A need for further promotion of smoking cessation activities by the health professionals was identified. The findings also suggest that dentists and dental hygienists, while perceiving a role in smoking care, do require training in the provision of smoking cessation care to hospital patients. In order to overcome the potential barriers, it is necessary to provide staff with appropriate training and create an atmosphere supportive of smoking cessation activities.
Health behaviors are a key determinant of health and well-being that are influenced by the nature of the social environment. This study examined associations between social relationships and health-related behaviors among a nationally representative sample of older people.
We analyzed data from three waves (1999–2004) of the US National Health and Nutrition Examination Survey (NHANES). Participants were 4,014 older Americans aged 60 and over. Log-binomial regression models estimated prevalence ratios (PR) for the associations between social relationships and each of the following health behaviors: alcohol use, smoking, physical activity and dental attendance.
Health-compromising behaviors (smoking, heavy drinking and less frequent dental visits) were related to marital status, while physical activity, a health-promoting behavior, was associated with the size of friendship networks. Smoking was more common among divorced/separated (PR = 2.1; 95% CI: 1.6, 2.7) and widowed (PR = 1.7; 95% CI: 1.3, 2.3) respondents than among those married or cohabiting, after adjusting for socio-demographic background. Heavy drinking was 2.6 times more common among divorced/separated and 1.7 times more common among widowed men compared to married/cohabiting men, while there was no such association among women. For women, heavy drinking was associated with being single (PR = 1.7; 95% CI: 1.0, 2.9). Being widowed was related to a lower prevalence of having visited a dentist compared to being married or living with a partner (PR = 0.92; 95% CI 0.86, 0.99). Those with a larger circle of friends were more likely to be physically active (PR = 1.17; 95% CI:1.06, 1.28 for 5–8 versus less than 5 friends).
Social relationships of older Americans were independently associated with different health-related behaviors, even after adjusting for demographic and socioeconomic determinants. Availability of emotional support did not however mediate these associations. More research is needed to assess if strengthening social relationships would have a significant impact on older people’s health behaviors and ultimately improve their health.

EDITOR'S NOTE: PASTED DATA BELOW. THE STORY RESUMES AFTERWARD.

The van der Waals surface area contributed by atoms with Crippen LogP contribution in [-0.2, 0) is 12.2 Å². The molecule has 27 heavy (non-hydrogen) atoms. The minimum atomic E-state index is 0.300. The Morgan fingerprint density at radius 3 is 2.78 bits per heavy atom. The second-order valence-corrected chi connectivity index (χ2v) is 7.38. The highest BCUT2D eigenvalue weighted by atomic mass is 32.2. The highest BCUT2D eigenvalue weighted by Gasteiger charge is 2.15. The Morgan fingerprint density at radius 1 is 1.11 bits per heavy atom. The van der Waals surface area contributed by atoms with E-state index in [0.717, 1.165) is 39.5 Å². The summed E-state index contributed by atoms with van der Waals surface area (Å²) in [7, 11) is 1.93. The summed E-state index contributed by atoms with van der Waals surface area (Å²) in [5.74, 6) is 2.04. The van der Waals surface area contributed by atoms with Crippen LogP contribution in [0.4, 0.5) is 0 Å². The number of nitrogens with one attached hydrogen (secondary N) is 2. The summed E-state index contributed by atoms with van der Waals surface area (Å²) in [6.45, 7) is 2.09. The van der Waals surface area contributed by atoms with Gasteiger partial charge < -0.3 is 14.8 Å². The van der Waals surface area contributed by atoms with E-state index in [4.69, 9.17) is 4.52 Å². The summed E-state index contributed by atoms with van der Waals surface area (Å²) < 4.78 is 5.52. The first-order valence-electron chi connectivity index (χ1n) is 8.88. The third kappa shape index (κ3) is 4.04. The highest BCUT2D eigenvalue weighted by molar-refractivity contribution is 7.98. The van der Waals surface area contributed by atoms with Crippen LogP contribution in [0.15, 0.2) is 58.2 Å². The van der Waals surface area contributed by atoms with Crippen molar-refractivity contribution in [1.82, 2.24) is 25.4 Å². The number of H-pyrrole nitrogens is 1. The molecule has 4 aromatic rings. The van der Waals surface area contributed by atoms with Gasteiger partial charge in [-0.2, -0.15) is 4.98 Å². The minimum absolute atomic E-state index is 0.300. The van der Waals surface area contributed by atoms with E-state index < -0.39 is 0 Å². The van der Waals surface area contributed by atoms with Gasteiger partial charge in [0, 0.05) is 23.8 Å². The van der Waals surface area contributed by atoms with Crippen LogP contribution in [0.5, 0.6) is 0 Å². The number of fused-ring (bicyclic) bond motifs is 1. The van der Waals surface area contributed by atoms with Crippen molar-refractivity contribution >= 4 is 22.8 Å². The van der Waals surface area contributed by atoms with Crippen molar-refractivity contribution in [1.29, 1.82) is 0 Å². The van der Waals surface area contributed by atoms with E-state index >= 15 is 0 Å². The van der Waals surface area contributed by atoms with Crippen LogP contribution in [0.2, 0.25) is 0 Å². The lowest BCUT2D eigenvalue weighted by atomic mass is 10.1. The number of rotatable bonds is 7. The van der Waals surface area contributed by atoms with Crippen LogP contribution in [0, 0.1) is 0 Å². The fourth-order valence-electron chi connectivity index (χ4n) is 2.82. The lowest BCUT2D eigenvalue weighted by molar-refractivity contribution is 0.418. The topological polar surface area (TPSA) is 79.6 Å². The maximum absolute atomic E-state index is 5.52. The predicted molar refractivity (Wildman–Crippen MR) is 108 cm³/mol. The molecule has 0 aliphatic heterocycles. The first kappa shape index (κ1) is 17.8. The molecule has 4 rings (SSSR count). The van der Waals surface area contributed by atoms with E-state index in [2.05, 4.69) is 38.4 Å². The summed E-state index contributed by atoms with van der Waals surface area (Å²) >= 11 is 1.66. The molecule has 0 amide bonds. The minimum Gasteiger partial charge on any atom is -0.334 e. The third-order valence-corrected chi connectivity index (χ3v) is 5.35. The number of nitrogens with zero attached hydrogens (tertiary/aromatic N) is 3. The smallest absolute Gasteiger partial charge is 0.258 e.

Social relationships; Health behaviors; Aging
Because of the excess burden of preventable chronic diseases and premature death among African American men, identifying health behaviors to enhance longevity is needed. We used data from the Third National Health and Nutrition Examination Survey 1988-1994 (NHANES III) and the NHANES III Linked Mortality Public-use File to determine the association between health behaviors and all-cause mortality and if these behaviors varied by age in 2029 African American men. Health behaviors included smoking, drinking, physical inactivity, obesity, and a healthy eating index score. Age was categorized as 25-44 years (n = 1,045), 45-64 years (n = 544), and 65 years and older (n = 440). Cox regression analyses were used to estimate the relationship between health behaviors and mortality within each age-group. All models were adjusted for marital status, education, poverty-to-income ratio, insurance status, and number of health conditions. Being a current smoker was associated with an increased risk of mortality in the 25- to 44-year age-group, whereas being physically inactive was associated with an increased risk of mortality in the 45- to 64-year age-group. For the 65 years and older age-group, being overweight or obese was associated with decreased mortality risk. Efforts to improve longevity should focus on developing age-tailored health promoting strategies and interventions aimed at smoking cessation and increasing physical activity in young and middle-aged African American men.